Good morning, Camden Chatters.
Welp, the Orioles just finished their second consecutive winless road trip, a pitiful slog through Tampa Bay and Cleveland that resulted in two sweeps, an 0-7 record, and a continuation of an unfathomable 19-game road losing streak. Yesterday’s contest was the typical, embarrassing, uncompetitive disaster we’ve come to expect from the Orioles, and Andrea SK’s recap has all the details.
In times like these, it may feel like no other baseball fan base could possibly empathize with what O’s fans are going through. That no other team could ever put up this kind of horrendous streak, losing game after game after game on the road, closing in on historic futility with no end in sight to the suffering.
And yet, as excruciating as things are in Birdland, the Orioles aren’t alone. In fact, they may not even end up setting the all-time MLB record for consecutive road losses — because the Arizona Diamondbacks have already beaten them to that humiliating mark. And it’s still going.
Yesterday, the Diamondbacks lost their 23rd straight road game, getting trounced in San Francisco, 10-3, to complete a four-game sweep (and the seventh straight road series in which the D’Backs have been swept). Arizona has not won a road game since sweeping a doubleheader in Atlanta on April 25, in which the nightcap featured Madison Bumgarner’s seven-inning no-hitter that wasn’t a no-hitter. (Coincidentally, the Orioles’ last road win was also a no-hitter, the John Means gem in Seattle on May 5).
The Diamondbacks have become the first team in the modern era to lose as many as 23 straight road games, surpassing the previous record of 22 held by the 1943 Philadelphia Athletics and 1963 New York Mets. They’ve also lost 14 in a row overall, which, incredibly, started just two games after a 13-game losing streak. (Yes, they’re 1-27 in their last 28 games.) It’s no wonder the D’Backs still manage to hold the pole position for the #1 overall draft pick next year, with a league-worst 20-50 record that out-stinks even the Orioles’ 22-46 mark.
The Diamondbacks’ and Orioles’ dual road losing streaks will hit pause for a moment, as each team begins a six-game homestand today. The O’s head back on the road June 24 for a 10-game trip against three decent-to-good teams — the Blue Jays, Astros, and Angels — while the Diamondbacks will follow suit June 25 with a six-game jaunt through San Diego and St. Louis. Both streaks have a potential to get a lot longer.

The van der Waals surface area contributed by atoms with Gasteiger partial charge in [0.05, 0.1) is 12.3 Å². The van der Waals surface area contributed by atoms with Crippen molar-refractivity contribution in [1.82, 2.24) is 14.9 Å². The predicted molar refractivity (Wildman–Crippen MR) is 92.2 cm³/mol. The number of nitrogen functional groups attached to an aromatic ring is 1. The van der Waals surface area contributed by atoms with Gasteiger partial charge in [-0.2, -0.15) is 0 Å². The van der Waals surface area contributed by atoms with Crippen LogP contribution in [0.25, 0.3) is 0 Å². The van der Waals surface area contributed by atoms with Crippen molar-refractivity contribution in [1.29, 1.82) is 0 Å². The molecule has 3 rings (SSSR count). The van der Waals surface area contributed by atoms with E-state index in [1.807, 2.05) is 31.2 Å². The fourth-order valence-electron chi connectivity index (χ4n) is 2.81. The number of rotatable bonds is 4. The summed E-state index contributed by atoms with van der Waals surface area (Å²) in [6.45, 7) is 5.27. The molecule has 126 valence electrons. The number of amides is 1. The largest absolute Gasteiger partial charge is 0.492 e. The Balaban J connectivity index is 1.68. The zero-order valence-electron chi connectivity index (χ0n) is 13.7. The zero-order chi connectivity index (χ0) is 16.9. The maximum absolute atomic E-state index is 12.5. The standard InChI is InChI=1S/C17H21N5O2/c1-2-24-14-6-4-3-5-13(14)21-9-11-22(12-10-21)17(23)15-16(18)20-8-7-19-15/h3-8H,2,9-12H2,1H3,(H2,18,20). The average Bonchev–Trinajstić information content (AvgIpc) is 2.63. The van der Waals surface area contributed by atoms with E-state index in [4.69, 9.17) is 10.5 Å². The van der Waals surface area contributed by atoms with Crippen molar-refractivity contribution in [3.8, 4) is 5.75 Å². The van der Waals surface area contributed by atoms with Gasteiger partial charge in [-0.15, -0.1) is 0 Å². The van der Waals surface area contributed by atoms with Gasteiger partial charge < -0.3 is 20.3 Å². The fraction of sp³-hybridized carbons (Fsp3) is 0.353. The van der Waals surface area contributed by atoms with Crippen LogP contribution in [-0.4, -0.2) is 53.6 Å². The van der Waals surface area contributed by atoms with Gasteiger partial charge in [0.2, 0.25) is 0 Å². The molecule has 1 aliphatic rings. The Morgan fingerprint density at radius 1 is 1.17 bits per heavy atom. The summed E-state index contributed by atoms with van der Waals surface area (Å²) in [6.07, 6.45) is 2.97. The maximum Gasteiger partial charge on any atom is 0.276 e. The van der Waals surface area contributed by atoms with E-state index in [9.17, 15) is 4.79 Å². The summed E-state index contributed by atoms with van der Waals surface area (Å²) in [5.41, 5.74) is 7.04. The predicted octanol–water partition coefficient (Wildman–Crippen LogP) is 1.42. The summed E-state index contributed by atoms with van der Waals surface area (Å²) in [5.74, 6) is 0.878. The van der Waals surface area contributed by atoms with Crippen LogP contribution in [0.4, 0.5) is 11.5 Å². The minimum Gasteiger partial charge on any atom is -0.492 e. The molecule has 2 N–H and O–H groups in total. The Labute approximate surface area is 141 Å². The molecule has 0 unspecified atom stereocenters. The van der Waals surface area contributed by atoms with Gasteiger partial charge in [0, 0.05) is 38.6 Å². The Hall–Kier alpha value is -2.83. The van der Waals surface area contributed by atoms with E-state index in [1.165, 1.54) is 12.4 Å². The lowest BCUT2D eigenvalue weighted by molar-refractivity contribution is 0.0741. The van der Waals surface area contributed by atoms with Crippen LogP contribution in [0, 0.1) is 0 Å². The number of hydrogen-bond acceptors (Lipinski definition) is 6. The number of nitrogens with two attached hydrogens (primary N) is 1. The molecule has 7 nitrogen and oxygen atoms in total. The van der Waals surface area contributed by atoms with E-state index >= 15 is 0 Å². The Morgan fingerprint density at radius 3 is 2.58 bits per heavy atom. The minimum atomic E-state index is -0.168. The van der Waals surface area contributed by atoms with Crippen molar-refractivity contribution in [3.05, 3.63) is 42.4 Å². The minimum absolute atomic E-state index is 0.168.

So take note, Orioles fans: if you think this is rock bottom, remember that things could be worse. One poor team has already proven as much.
Jorge López allows three homers as road losing streak continues - Steve Melewski
Brandon Hyde and Trey Mancini offer their thoughts on the Orioles’ club-record losing streak. Spoiler alert: they do not like it.
Myriad O’s Thoughts: Heston Kjerstad’s setback; DL Hall’s injury; Brandon Hyde’s future – The Athletic
If things weren’t bad enough at the major league level, the O’s also got bad injury news on two of their top four prospects. Welp. That’s it. Burn it all down.
Mike Elias discusses Brandon Hyde’s job status for 2022 - Orioles.com
I certainly don’t think the Orioles’ woes are Brandon Hyde’s fault, but there’s not exactly a lot of evidence that he’s a particularly good manager, either. Either way, it appears Mike Elias trusts him enough to keep him around past this season.
Orioles birthdays and history
Is today your birthday? Happy birthday! You have two Orioles birthday buddies: catcher and fan favorite Caleb Joseph (35) and 2003 first baseman Carlos Mendez (47).
On this day in 1974, the O’s crushed the Twins, 10-1, with should-be-a-Hall-of-Famer Bobby Grich smacking three home runs — one solo, one two-run shot, and one three-run blast. Not a bad day’s work. Orioles starter Ross Grimsley threw a complete game in which he gave up 13 hits but somehow zero earned runs, thanks to the Twins stranding 11 runners on base.
And on this date in 2007, the Orioles fired manager Sam Perlozzo, who had posted a 122-164 record in parts of three seasons as the Birds’ skipper. The O’s were in the midst of a nine-game losing streak at the time of Perlozzo’s firing. Only nine? How quaint.